Andy Matthews & Alasdair Tremblay-Birchall: Magma | Melbourne International Comedy Festival review
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Andy Matthews & Alasdair Tremblay-Birchall: Magma

Melbourne International Comedy Festival review

This show – or, rather, engineering presentation – has no less ambition that solving all mankind’s problems, from prejudice to the order of the letters in the alphabet.

And the solution? Magma.

The polo-neck-sporting alter-egos of sketch duo Andy Matthews and Alasdair Tremblay-Birchall have ambitious plans to harvest the molten rock at the planet’s core to create a bold new society where everything is possible. And this is the pitch to wealthy investors to make it happen.

Such an open-ended premise when literally everything is up for grabs opens up limitless possibilities, which the duo take every advantage of, while remaining true to a single pure notion – that there is nothing that cannot be improved by engineering.

They are nerds, but nerds with ideas. And the impeccable internal logic at the heart of all their notions, however fanciful, proves that.

Aptly enough, their script is precision engineered, with barely a wasted word. They’ve examined each sentence to see whether an extra punchline can be slipped in, or whether they can say it with slightly offbeat syntax or vocabulary to make it funny. When so many comedy shows are held by the stories or the charisma of the performers, Magma comprises jokes upon jokes upon jokes, jokes, and the effect is laughs that build and build.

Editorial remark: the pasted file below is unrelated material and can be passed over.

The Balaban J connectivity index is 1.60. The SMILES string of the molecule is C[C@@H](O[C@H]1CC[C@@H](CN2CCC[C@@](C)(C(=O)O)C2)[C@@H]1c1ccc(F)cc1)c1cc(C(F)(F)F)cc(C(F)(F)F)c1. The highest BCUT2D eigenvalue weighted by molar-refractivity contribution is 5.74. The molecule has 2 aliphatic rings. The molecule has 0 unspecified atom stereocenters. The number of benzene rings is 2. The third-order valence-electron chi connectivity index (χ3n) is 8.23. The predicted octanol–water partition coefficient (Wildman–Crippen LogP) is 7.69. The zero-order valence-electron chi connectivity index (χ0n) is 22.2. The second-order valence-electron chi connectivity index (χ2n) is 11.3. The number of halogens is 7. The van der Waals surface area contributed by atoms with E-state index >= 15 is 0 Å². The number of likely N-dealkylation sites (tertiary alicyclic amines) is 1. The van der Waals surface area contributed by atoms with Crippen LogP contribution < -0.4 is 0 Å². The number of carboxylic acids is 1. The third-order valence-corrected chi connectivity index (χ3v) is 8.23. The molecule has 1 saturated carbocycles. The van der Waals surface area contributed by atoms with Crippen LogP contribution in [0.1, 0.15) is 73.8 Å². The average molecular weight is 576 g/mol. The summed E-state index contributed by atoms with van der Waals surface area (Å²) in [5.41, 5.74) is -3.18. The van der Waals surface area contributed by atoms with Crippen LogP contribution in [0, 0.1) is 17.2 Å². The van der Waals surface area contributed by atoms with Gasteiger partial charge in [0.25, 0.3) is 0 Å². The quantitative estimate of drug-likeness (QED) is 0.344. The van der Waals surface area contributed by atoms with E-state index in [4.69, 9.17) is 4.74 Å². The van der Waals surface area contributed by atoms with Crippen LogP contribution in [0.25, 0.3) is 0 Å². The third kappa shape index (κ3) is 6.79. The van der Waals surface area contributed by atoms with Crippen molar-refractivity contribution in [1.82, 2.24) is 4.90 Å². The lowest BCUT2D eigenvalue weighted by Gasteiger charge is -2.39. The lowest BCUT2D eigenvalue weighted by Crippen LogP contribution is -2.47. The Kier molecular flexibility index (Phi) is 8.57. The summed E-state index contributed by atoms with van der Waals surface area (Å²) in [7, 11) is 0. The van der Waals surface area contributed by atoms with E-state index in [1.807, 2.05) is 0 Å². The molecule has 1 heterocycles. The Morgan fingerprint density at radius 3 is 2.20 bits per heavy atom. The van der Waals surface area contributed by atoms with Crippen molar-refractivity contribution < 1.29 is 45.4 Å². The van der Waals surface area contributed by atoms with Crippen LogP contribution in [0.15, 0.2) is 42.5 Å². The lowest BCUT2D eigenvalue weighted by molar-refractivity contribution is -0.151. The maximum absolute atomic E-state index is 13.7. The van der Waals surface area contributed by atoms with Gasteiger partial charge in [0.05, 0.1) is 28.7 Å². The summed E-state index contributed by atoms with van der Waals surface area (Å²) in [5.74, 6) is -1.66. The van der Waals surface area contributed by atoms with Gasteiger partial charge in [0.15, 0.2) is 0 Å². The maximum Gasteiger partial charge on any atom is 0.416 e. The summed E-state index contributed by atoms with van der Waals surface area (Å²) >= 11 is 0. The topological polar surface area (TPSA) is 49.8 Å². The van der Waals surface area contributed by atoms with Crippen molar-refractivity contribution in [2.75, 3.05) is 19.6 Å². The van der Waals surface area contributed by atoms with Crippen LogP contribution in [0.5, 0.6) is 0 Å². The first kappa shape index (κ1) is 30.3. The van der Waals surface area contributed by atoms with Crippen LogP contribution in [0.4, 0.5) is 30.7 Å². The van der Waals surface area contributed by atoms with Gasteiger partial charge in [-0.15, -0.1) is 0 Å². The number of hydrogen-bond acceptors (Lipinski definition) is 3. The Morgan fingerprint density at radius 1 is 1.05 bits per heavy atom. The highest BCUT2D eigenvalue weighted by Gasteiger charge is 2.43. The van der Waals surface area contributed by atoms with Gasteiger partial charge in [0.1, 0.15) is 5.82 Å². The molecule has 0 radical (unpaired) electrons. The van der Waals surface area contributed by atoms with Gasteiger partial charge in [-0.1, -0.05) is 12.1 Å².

Nor are they throwaway lines. Matthews and Tremblay-Birchall are hugely imaginative writers: absurd, inventive and very funny as they probe issues you would never think probing, but which turn out to yield comedy gold. Or even better, comedy magma.

This richly layered show is at once beautifully pedantic and expansively surreal, however oxymoronic that combination surrounds. There are running jokes about their geeky feud with architects or the inadequacies of maths and their ridiculous numbers before our visionary duo offer their unique take on how the ‘pyramid of needs’ will be met in building their brave new world. But is there an ulterior motive for creating such a Utopia, designed by engineering alone?

The hour is catnip for the curious, in both senses of the word, and occasionally nuggets of real and obscure truth filter into the narrative – such as the unlikely objects once used as tie clips – as if to prove their quixotic ideas aren’t as bonkers as they made out. 

After all, they laughed at Galileo, they laughed at Edison and they laughed at the Wright Brothers. And you’ll sure as hell laugh at Andy Matthews and Alasdair Tremblay-Birchall too.

Review date: 13 Apr 2019
Reviewed by: Steve Bennett

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